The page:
Malicious JPEGs can compromise your iPhone

A vulnerability in the iOS CoreGraphics component allows attackers to compromise iDevices by tricking victims into viewing a maliciously crafted JPEG file.

jpegs compromise iphone

The good news is that the existence of the bug (CVE-2016-4673) was not revealed through in-the-wild attacks, but was found and responsibly disclosed by security researcher Marco Grassi of Tencent’s Keen Lab.

Apple has pushed out a patch for it in the iOS security update released on Monday. The patch is also included in the updates for watchOS, tvOS and macOS, which were released on the same day.

The iOS update also fixes an issue in the Address Book, which allows an application to maintain access to the Address Book after access is revoked in Settings, as well as several other bugs that can be exploited by the user viewing maliciously crafted web content or through a maliciously crafted font file.

Finally, it also includes fixes for a design issue at the core of the XNU kernel which powers iOS, which could lead to unexpected system termination or arbitrary code execution in the kernel.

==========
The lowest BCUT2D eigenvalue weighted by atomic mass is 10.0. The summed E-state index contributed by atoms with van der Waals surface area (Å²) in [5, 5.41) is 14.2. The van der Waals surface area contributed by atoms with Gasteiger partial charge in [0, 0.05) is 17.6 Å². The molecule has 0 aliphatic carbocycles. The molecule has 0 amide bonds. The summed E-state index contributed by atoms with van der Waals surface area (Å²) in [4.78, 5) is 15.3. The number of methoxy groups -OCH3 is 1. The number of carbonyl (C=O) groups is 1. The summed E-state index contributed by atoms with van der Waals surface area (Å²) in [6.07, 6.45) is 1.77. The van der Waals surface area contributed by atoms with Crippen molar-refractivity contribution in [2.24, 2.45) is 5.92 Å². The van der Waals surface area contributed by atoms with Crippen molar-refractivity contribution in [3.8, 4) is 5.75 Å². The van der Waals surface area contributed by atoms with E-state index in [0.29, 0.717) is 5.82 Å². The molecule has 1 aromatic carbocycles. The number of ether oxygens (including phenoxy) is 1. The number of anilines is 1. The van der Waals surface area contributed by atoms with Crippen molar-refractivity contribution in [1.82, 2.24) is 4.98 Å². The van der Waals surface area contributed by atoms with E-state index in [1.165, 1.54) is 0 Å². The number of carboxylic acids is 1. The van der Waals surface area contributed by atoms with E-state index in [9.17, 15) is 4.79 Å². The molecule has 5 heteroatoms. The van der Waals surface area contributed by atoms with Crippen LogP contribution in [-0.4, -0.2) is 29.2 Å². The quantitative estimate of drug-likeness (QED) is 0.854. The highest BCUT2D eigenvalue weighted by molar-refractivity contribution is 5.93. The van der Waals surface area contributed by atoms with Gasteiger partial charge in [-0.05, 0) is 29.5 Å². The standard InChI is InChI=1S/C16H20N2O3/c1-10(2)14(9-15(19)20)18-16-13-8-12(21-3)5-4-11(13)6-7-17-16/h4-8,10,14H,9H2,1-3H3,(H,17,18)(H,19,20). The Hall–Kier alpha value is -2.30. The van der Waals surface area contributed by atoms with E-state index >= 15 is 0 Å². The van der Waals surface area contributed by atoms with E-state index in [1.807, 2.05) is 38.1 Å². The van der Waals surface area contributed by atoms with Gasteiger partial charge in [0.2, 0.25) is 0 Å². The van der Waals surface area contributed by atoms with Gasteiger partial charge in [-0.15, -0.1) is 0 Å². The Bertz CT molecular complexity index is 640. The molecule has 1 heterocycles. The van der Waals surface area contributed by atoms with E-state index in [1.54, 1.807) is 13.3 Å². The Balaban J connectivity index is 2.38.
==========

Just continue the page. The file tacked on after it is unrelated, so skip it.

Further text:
The problem was discovered in February by Ian Beer of Google Project Zero, and the it has also been fixed in the macOS update.

All in all, these security updates are very important, so if you own a device or computer made by Apple, you would be wise to implement them as soon as possible.

As a sidenote: only a few days after the updates were released, the Tencent Keen Lab team demonstrated complete and partial exploits of bugs that still exist in the latest iOS version.

The exploits were demonstrated at the Mobile Pwn2Own 2016 hacking contest, and you can be sure that Apple will be working on fixing them quickly.

The users’ job is to help themselves by implementing security updates as soon as they are made available.

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